By allowing ads to appear on this site, you support the local businesses who, in turn, support great journalism.
Camden native Elizabeth West to hold book signing Saturday
West and Thompson TONED WEB
From left, authors Karen Thompson Allen and Elizabeth Cassidy West with Cocky, the mascot for the University of South Carolina.

Author, scholar, and Camden native Elizabeth Cassidy West will be in Camden Saturday for a special book signing event.

Books on Broad will host West and co-author Katharine Thompson Allen, authors of On the Horseshoe: A Guide to the Historic Campus of the University of South Carolina on Saturday, from 2 to 4 p.m.

"We are really excited for Camden to have such a wonderful book store and really happy we can do a signing there," West said.

West, who is currently the USC archivist, said the book has been a work in progress for some time. A few years ago, when West’s co-author, Allen, was West’s graduate assistant, one of Allen’s assignments was to create an exhibit on the history of the Horseshoe. This was so well-received it was suggested that West and Allen turn the exhibit into a booklet, west said.

"We did that, and from that the director of USC Press approached us about doing a full-fledged book, and it sort of grew from there," West said.

Founded in 1801 as South Carolina College, the University of South Carolina is one of the nation's oldest public colleges. Located in the heart of downtown Columbia and bound by Sumter, Pendleton, Bull, and Greene Streets, this historic landscape, known today as the Horseshoe, has both endured and prospered through more than two centuries of South Carolina's often-turbulent history, according to USC Press.

The book is a comprehensive, up-to-date overview of the Horseshoe. The book includes a numbered map with corresponding descriptions locating more than two dozen structures on the original campus, and accompanying histories of each one. An accompanying Web site, provides additional information and images for those who wish to further their knowledge of the university's history.

In addition, the book has a foreword written by Walter Edgar, Neuffer Professor of Southern Studies Emeritus and Distinguished Professor Emeritus of History at USC, according to USC Press.

"We went through and tried to document things as accurately as we could," West said. "But it’s a little different when you’re actually walking by these buildings and talking about them as opposed to just reading about it. We wanted to have a logical flow."

However, the book is more than just a walking tour of Carolina's original campus, On the Horseshoe features archival photographs and drawings dating back to the nineteenth century, a closer look the Horseshoe's structures and buildings, and profiles of the men and women who lived, worked, and studied in them.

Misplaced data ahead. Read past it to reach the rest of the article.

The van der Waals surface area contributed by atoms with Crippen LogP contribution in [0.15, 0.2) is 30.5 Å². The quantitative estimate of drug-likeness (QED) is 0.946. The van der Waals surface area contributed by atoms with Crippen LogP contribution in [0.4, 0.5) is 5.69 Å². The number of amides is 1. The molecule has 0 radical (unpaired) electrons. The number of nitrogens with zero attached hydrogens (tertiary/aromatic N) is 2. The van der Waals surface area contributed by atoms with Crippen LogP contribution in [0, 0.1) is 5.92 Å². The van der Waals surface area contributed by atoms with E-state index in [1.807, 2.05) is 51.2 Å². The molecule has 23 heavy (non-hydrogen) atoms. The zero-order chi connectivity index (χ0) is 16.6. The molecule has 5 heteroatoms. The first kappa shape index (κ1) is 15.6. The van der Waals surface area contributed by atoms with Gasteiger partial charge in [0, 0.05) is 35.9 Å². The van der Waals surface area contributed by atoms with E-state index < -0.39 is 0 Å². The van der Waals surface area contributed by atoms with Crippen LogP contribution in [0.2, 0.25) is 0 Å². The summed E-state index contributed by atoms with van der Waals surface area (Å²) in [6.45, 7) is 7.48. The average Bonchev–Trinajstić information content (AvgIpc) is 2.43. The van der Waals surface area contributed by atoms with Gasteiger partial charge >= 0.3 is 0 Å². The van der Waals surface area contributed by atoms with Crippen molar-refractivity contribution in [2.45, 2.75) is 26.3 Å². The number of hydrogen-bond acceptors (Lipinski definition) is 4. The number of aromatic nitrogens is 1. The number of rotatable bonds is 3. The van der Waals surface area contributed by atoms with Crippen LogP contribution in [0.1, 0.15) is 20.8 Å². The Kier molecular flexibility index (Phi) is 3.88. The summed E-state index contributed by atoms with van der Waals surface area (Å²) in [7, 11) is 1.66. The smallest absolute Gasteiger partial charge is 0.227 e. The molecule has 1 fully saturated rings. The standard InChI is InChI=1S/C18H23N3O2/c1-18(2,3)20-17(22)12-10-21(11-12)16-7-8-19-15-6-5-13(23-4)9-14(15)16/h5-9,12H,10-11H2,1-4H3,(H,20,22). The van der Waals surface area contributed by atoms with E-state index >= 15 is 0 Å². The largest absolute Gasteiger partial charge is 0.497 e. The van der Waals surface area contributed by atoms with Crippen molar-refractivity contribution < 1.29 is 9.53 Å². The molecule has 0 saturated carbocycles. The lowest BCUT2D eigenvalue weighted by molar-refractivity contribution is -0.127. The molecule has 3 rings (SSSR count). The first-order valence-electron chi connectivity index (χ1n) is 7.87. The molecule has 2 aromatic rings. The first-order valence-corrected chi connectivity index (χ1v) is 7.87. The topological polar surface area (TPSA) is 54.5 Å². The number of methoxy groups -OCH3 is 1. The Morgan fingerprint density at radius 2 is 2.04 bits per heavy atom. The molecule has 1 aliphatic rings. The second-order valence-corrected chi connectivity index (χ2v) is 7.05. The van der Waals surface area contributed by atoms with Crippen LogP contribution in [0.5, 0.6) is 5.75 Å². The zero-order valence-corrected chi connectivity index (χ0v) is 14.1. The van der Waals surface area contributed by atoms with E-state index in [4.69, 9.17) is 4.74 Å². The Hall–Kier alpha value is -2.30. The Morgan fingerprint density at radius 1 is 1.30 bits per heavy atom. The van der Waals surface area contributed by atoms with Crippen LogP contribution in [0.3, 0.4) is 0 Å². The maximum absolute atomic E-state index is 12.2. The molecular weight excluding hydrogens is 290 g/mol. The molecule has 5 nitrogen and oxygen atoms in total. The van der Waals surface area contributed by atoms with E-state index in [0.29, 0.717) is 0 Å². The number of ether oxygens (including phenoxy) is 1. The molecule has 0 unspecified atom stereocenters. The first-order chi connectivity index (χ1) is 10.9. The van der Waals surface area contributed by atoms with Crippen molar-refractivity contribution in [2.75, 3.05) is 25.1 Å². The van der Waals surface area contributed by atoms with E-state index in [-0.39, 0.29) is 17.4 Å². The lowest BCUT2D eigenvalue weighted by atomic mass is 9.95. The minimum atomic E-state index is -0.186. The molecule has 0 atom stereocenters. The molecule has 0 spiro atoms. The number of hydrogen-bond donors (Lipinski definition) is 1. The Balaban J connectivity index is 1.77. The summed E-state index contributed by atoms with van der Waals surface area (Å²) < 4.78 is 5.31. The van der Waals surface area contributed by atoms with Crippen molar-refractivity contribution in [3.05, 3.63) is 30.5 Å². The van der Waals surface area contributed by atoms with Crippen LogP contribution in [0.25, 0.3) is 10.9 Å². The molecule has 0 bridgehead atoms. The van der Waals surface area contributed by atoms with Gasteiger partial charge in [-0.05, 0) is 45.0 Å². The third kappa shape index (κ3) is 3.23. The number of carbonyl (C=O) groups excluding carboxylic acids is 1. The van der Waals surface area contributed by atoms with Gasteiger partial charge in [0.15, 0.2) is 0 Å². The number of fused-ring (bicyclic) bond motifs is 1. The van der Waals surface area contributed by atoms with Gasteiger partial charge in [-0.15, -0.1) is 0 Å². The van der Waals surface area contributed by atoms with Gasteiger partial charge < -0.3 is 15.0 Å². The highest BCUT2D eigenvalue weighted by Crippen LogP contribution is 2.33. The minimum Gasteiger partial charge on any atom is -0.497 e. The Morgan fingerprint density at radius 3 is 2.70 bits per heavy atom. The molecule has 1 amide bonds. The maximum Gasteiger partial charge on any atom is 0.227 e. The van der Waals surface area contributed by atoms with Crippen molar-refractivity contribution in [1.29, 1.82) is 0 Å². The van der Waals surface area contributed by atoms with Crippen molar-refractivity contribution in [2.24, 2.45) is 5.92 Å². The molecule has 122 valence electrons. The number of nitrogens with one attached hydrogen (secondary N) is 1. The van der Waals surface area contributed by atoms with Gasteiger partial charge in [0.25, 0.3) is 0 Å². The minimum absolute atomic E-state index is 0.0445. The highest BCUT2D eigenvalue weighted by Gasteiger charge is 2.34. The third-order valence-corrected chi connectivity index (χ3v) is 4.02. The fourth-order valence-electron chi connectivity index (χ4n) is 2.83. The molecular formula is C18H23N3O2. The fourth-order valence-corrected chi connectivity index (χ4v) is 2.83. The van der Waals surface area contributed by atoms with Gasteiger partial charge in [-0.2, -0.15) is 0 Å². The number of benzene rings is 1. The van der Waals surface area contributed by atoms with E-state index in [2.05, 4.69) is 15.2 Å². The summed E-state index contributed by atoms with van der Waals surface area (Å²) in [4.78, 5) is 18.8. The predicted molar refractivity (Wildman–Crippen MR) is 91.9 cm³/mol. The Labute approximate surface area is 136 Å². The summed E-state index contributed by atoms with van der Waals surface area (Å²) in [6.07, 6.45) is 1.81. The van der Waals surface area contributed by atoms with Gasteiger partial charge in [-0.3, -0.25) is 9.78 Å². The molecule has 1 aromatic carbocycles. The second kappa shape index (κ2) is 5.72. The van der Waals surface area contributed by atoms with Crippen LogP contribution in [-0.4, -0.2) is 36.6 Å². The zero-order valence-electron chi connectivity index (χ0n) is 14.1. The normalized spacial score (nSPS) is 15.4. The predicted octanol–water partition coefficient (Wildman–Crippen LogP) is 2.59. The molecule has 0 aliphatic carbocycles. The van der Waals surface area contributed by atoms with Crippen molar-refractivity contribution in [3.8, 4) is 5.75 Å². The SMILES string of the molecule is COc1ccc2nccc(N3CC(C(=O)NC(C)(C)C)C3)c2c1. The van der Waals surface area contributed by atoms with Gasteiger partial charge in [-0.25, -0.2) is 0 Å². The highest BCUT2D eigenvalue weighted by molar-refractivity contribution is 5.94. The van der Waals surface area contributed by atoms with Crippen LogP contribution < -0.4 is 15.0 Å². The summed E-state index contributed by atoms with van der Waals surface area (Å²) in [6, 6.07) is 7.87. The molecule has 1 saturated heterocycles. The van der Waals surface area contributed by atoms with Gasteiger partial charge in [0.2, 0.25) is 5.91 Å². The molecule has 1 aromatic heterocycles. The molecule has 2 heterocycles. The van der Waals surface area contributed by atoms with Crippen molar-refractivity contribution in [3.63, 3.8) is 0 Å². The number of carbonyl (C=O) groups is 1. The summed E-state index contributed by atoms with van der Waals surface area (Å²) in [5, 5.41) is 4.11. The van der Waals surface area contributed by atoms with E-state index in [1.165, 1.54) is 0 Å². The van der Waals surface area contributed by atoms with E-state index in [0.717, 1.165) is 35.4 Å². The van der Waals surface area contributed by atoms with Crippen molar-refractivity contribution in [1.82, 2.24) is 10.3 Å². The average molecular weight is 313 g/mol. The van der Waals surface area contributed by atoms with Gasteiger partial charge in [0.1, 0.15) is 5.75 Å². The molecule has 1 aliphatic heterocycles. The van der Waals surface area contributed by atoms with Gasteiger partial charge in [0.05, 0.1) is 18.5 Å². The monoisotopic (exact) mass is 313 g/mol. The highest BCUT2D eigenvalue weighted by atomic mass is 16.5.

"One of the key things we wanted to do was make it very inclusive of the people who lived and worked on the Horseshoe," West said. "We really wanted to have the people in there – they are what make the Horseshoe so vibrant. It is still a very vibrant part of the campus – any given day, especially nice days, you will see students, visitors, even entire classes out there enjoying the space. That was very important to us."

There were so many people from all walks of life that contributed to the vibrancy of the place, from enslaved people, students, and every day folks to university icons, such as Professor Francis Lieber, a brilliant – and colorful – teacher who once petitioned the university to expel a student for stupidity and J. Rion McKissick, former USC president who is the only person buried on the Horseshoe, she said.

The Horseshoe has been compared to the lawn, a nationally known green space at the University of Virginia, she said.

West said people would probably be surprised at some of the incarnations of the space. Some buildings that stood in the mid-1800s were demolished and replaced with newer buildings – which have survived as the old historic buildings there today. In fact, there is only one 20th century structure on the Horseshoe today.

Up until the 1970s, people were allowed to drive and park on the Horseshoe, she said. Fortunately, a major rehabilitation project was undertaken to save the buildings and make the area pedestrian friendly.

"The administration eventually decided to close the gates and encourage people to be there without vehicles," she said. "This established it as an important green space, right in the center of campus, and actually set the bar for green spaces elsewhere on the campus."

West said she and Allen hope the book is not only an enjoyable read but serves to keep interest in the Horseshoe and what it represents. She acknowledges that it takes money to maintain the buildings and there is a balance the university has to keep between preserving the buildings and meeting the needs of today’s students and faculty.

"The Caroliniana is holding a fundraiser right now because we are in need of pretty substantial renovations – we have one of the nation’s finest collections of Southern manuscripts, but we need some major technology upgrades to properly take care of these collections," West said.

Books on Broad is located at 944 Broad Street, Camden. The event is free and open to the public. Books will be available for purchase and autographing. For more information call 713-7323 or go to